For any new platform to succeed, it needs user adoption, developer acceptance and company resources. As I wrote in my last piece, Windows Phone 7 has Microsoft’s complete attention and developers have started considering it as a competent platform. While Windows Phone 7 is quite a complete platform in itself, however, there are some gaps that developers have started filling up. Over the several months with the phone I’ve found a few apps that integrate with the existing features of the phone to offer some additional functions.
1. Lyrics (Free)
The app once installed can be accessed from within Zune and will pull in lyrics of the song currently playing. The app can be launched from the Music hub and also allows you to control playback. Some salient features of the app:
- Lyrics are displayed in a big font size
- The app pulls in Artist bio and lyrics to more songs by the same artist
- Lyrics can be shared on social networks or via Email
The app lets you have your own little karaoke on the phone.
2. Tweet This Song (Free)
With the launch of Spotify there’s been a debate around which music service is more social. Is it iTunes with Ping; Turntable.Fm or Spotify. Zune is not counted and for good reason. Other than having a network of your friends and the ability to see what they are listening to, there isn’t much. I sometimes like to share what I’m listening to with my friends and Zune on WP7 doesn’t let me do that. RogueCode’s app Tweet This Song!fixes at least part of the limitation for me. Once you’ve set your Twitter account, the song being played Zune will be tweeted. The app allows you to customize the tweet under settings. You can share a link to the song on Zune Marketplace as well.
Personally, I find Spotify to be complete social music service. It allows me to subscribe to playlists curated by my friends, share songs and playlists. (Though I would Pandora with Spotify-like Facebook friends and their playlists integration.) Zune does not allow me to share a song I’m listening to.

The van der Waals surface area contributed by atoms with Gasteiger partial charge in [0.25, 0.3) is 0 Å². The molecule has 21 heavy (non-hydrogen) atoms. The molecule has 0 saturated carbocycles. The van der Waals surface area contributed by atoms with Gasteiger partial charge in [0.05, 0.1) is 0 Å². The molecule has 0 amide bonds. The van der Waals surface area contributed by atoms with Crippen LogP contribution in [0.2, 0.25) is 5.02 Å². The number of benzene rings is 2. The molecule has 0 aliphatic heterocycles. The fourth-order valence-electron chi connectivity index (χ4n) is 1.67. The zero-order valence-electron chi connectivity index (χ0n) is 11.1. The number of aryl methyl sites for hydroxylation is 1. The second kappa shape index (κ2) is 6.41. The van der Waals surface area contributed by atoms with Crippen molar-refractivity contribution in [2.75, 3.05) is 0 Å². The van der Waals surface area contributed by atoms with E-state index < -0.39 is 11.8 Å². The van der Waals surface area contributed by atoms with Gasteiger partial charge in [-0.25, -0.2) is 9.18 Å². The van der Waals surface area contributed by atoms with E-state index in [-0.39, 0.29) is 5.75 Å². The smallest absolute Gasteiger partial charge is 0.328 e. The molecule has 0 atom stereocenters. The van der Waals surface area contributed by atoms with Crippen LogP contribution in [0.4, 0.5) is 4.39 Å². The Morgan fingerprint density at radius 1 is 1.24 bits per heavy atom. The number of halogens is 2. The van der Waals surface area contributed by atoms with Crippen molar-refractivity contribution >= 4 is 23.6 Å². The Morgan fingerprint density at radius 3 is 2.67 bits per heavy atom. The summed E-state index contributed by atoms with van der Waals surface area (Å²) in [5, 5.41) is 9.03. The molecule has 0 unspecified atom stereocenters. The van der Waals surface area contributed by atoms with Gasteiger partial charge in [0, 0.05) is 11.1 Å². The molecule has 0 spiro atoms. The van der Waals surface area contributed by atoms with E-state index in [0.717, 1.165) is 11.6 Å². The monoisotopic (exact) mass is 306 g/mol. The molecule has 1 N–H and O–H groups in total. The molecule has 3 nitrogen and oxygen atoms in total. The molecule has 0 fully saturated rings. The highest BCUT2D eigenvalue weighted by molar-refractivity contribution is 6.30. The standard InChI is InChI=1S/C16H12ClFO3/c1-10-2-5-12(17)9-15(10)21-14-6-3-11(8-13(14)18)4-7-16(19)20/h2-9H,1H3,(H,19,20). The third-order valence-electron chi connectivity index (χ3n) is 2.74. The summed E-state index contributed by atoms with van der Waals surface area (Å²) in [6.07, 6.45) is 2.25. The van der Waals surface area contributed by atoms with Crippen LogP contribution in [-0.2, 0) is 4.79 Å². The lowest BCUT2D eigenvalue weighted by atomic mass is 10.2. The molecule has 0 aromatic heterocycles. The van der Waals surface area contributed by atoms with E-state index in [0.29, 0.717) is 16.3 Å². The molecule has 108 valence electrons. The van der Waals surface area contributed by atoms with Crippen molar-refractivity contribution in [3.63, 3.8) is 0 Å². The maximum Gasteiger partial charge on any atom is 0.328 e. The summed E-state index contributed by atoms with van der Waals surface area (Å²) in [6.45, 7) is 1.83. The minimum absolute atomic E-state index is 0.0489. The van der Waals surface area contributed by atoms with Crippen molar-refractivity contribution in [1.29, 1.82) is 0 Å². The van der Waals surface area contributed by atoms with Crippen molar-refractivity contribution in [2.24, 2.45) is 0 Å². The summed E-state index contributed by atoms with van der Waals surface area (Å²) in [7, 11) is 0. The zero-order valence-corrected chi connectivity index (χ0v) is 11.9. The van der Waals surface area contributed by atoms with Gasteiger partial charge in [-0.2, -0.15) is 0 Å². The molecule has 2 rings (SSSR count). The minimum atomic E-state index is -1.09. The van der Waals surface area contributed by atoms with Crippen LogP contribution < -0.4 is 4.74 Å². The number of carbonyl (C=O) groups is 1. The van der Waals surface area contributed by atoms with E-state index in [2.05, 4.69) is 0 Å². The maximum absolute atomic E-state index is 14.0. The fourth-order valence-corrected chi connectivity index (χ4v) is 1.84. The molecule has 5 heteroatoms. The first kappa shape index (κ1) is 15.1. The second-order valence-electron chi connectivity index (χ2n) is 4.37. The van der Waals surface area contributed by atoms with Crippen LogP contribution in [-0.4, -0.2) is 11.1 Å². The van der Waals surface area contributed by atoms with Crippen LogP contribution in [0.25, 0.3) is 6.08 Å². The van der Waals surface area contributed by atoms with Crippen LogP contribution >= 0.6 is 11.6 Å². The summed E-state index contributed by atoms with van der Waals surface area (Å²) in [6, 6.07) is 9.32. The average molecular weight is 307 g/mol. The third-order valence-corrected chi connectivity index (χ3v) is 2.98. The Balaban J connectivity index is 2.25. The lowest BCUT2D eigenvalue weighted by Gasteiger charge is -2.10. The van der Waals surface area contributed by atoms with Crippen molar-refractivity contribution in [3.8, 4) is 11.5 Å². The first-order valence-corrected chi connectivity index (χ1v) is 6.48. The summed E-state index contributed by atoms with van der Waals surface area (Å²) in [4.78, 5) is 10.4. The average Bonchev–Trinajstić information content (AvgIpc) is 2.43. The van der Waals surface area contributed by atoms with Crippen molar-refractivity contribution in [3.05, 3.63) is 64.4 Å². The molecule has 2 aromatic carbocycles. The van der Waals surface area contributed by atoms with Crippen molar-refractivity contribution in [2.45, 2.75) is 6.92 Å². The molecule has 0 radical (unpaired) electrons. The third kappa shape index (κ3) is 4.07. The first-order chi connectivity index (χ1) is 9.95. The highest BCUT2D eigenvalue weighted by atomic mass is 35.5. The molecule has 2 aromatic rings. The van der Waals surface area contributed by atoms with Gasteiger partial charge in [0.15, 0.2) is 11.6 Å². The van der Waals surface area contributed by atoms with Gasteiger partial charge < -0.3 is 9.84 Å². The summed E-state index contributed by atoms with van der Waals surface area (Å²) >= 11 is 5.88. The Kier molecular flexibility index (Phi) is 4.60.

2.1 NowPlaying (Paid with Free)
Nirmit, the developer of NowPlaying pointed me to his app that does the same and having tried it, I think I like it better than Tweet This Song. NowPlaying has Facebook and Twitter integration, the app also has custom messages with preconfigured meta options which makes it easy to create your own messages. The app has a free and paid version. The free version does not have any restrictions on sharing and is pretty good!
3. Where Did I Take That (Free)
You can add location data to photographs taken using WP7. On the phone, there’s not a lot you can do with the geodata; that is unless you install Where Did I Take That. The app launches Bing Maps and you can select photographs from your phone and the app will plot them on the map. Photographs from social networks (Windows Live and Facebook) don’t seem to have geodata. Nevertheless, the app is fun.
4. Album Art Wallpaper (Free)
The app will pull out album art from your songs and let you create a WP7 lock screen wallpaper. The app is simple with some level customization. You can choose the albums you want and the number of tiles in the wallpaper. The app allows you to share the image over SMS or email too.
5. Here Is My Info ($1.99 with Free Trial)
I am disappointed when it comes to apps around the amazing People’s hub. Microsoft has implemented a well thought-out contact card with LinkedIn, Twitter, Windows Live and Facebook integration. Unfortunately, so far, there is no app that lets you share all this information easily. I cannot forward a contact’s complete details automagically filled with data fetched from these social networks. The closest free app that lets you share your contact information and forward a contact card is Here Is My Info.
You can fill out your details and forward this as an email or select a contact from the People’s hub and share their information. What annoys me is that I have to manually point the app to the contact for adding the fields. However, the app is still better than all the alternatives in the Marketplace as of now. The lack of dedicated field for Twitter is a downer.